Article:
13 Things Your Car Mechanic Won’t Tell You

Real mechanics give you the inside scoop on the tricks of the trade.

Real mechanics give you the inside scoop on the tricks of the trade.[step-list-wrapper title=”” time=””]
[step-item number=”1.” image_url=”” title=”Scare Tactics” ] “Watch out for scare tactics. Admonitions like ‘I wouldn’t drive this another mile’ should be viewed with suspicion.”[/step-item]

[step-item number=”2.” image_url=”” title=”Certification on Display” ] “Check for ASE [National Institute for Automotive Service Excellence] or AAA [American Automobile Association] certification, as well as a state license. Reputable shops are proud to display them.”[/step-item]

[step-item number=”3.” image_url=”” title=”Speak Up, Look Around” ] “Ask, ask, ask. For recommendations, years in business, warranties offered, licenses, and the type of equipment used. Look for a clean garage. A floor cluttered with empty oil cans, worn tires, and dirty rags is a red flag.”[/step-item]

[step-item number=”4.” image_url=”” title=”Read Before You Sign” ] “Never sign a blank authorization form. Always get a signed work order with a specific estimate for each job and warranties that apply.”[/step-item]

[step-item number=”5.” image_url=”” title=”Look For a Specialist” ] “It’s nuts to take a car with engine problems to a shop without a good engine analyzer and scan tool. Any mechanic who says ‘I don’t need fancy equipment’ should be avoided.”[/step-item]

[step-item number=”6.” image_url=”” title=”Motor Oil Upgrade” ] “Synthetic motor oils may cost more, but you’ll get a lot more miles between changes.”[/step-item]

[step-item number=”7.” image_url=”” title=”Blind Second Opinion” ] “When you go for a second opinion, don’t tell the mechanic what the first diagnosis and price were.”[/step-item]

[step-item number=”8.” image_url=”” title=”Costly Gimmicks” ] “Coolant flushes and power steering flushes are very common gimmicks at quick lubes. Check your owner’s manual; many cars have fluid that is designed to go 100,000 miles. And cleaning fuel injectors is a waste of time and money. There are additives on the market that do a great job.”[/step-item]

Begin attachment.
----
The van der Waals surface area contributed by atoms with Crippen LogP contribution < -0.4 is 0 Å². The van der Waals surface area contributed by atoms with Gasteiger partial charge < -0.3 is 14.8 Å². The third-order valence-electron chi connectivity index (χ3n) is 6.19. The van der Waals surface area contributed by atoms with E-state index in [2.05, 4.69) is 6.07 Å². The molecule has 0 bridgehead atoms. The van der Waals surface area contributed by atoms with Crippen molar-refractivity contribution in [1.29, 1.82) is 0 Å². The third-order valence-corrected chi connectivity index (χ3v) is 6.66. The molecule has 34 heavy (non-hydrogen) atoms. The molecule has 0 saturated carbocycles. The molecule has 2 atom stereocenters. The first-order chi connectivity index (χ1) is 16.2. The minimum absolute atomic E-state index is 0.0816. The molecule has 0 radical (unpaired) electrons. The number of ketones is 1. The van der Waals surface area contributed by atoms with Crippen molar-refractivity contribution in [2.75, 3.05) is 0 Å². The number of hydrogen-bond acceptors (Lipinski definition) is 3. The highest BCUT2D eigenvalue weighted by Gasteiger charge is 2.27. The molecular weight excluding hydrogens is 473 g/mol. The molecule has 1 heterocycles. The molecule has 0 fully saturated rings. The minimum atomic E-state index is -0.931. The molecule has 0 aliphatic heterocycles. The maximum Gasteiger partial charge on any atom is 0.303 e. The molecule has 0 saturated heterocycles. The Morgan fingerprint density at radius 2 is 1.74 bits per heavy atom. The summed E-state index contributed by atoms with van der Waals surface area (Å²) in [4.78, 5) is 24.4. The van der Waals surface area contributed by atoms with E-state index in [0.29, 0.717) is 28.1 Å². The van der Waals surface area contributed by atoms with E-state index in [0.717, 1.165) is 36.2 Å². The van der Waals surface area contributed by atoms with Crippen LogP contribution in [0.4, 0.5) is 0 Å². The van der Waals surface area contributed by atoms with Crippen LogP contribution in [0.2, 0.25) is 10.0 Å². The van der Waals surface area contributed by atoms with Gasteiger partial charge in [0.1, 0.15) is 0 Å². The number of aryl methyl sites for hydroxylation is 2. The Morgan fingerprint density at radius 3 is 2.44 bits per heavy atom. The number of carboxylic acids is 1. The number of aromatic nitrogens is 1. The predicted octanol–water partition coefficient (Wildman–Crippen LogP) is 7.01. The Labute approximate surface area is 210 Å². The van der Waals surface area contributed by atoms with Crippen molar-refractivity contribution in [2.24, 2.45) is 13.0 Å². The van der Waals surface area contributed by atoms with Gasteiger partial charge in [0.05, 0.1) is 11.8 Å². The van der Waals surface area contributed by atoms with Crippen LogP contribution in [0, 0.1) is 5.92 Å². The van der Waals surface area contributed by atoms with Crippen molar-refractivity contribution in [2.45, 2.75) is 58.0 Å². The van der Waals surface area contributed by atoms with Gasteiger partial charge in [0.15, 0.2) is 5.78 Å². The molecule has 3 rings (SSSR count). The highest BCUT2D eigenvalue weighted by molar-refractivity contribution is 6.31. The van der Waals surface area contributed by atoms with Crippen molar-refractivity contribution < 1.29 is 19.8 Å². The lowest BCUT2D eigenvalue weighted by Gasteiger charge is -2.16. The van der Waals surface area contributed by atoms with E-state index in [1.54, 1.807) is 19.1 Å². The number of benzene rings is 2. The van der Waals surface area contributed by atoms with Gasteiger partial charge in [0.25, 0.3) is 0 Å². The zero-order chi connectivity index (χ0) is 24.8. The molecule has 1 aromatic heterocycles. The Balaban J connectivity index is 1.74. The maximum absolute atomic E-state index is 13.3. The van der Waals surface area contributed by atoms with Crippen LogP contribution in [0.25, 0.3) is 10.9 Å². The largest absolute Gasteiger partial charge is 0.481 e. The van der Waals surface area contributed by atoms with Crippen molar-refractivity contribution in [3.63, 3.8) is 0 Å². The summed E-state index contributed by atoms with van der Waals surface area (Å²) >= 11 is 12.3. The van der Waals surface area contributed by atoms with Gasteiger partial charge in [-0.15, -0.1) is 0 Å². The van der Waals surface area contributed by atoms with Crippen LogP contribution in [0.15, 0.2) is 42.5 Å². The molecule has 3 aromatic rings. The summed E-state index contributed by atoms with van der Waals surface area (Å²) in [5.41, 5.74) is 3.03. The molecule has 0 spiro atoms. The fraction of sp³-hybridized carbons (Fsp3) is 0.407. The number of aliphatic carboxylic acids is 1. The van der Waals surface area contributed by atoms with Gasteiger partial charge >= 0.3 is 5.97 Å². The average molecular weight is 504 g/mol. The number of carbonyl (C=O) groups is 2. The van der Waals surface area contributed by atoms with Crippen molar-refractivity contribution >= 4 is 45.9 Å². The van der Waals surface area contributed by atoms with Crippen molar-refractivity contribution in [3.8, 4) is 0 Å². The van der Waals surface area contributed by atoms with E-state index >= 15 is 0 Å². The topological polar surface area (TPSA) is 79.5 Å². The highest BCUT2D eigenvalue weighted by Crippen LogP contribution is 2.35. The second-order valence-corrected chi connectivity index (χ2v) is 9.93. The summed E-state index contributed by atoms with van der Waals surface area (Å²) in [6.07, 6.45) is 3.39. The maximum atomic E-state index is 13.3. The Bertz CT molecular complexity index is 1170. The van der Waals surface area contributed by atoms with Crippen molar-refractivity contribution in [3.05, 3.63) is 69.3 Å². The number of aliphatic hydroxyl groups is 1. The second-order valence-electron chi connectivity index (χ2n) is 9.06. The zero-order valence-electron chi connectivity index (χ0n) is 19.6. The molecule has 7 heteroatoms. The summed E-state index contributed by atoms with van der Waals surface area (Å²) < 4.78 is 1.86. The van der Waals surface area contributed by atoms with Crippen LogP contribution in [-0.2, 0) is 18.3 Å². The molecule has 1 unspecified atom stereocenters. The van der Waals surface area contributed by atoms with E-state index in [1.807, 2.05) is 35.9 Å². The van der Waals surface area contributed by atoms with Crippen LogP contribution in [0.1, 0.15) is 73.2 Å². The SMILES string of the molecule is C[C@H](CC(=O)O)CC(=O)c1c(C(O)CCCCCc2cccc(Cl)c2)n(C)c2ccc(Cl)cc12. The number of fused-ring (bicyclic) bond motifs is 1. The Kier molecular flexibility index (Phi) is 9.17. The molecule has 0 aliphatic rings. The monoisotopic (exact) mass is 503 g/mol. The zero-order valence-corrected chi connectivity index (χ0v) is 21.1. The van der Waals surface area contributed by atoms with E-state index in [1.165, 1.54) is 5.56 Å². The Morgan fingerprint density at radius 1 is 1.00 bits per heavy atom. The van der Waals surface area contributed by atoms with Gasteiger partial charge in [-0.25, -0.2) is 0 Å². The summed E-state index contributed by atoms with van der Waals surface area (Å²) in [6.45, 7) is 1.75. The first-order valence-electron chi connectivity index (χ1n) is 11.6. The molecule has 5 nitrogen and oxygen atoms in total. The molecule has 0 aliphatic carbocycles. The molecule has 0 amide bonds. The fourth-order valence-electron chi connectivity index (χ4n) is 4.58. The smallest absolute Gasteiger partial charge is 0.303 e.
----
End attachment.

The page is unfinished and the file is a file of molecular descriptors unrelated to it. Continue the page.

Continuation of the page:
[step-item number=”9.” image_url=”” title=”Brake Pad Upgrade” ] “Always ask for OE [original equipment] brake pads or at least equivalent material. A $49.95 brake job will usually get you the worst friction material you can buy-it’s the difference between stopping short and causing a pileup on the way to work.”[/step-item]

[step-item number=”10.” image_url=”” title=”Tire Check” ] “Ask about your new tire’s ‘build date.’ If you’re getting an unusually good deal, you might be receiving three-year-old treads, especially risky for snow tires.”[/step-item]

[step-item number=”11.” image_url=”” title=”Muffler Timeline” ] “Lifetime mufflers? What would ever make you think a muffler will last a lifetime? Yes, they’ll give you free replacements, but they’ll hit you over the head for expensive pipe repairs.”[/step-item]

[step-item number=”12.” image_url=”” title=”Warranties and Replacements” ] “Consult your dealer before you have work done on a catalytic converter or emissions parts. Some of these items carry a very long warranty, and free replacement is often required by law.”[/step-item]

[step-item number=”13.” image_url=”” title=”Check Engine” ] “It’s not okay for your ‘check engine’ light to stay on all the time. It’s probably not ‘a loose gas cap.'”[/step-item][/step-list-wrapper]

Reader's Digest
Originally Published in Reader's Digest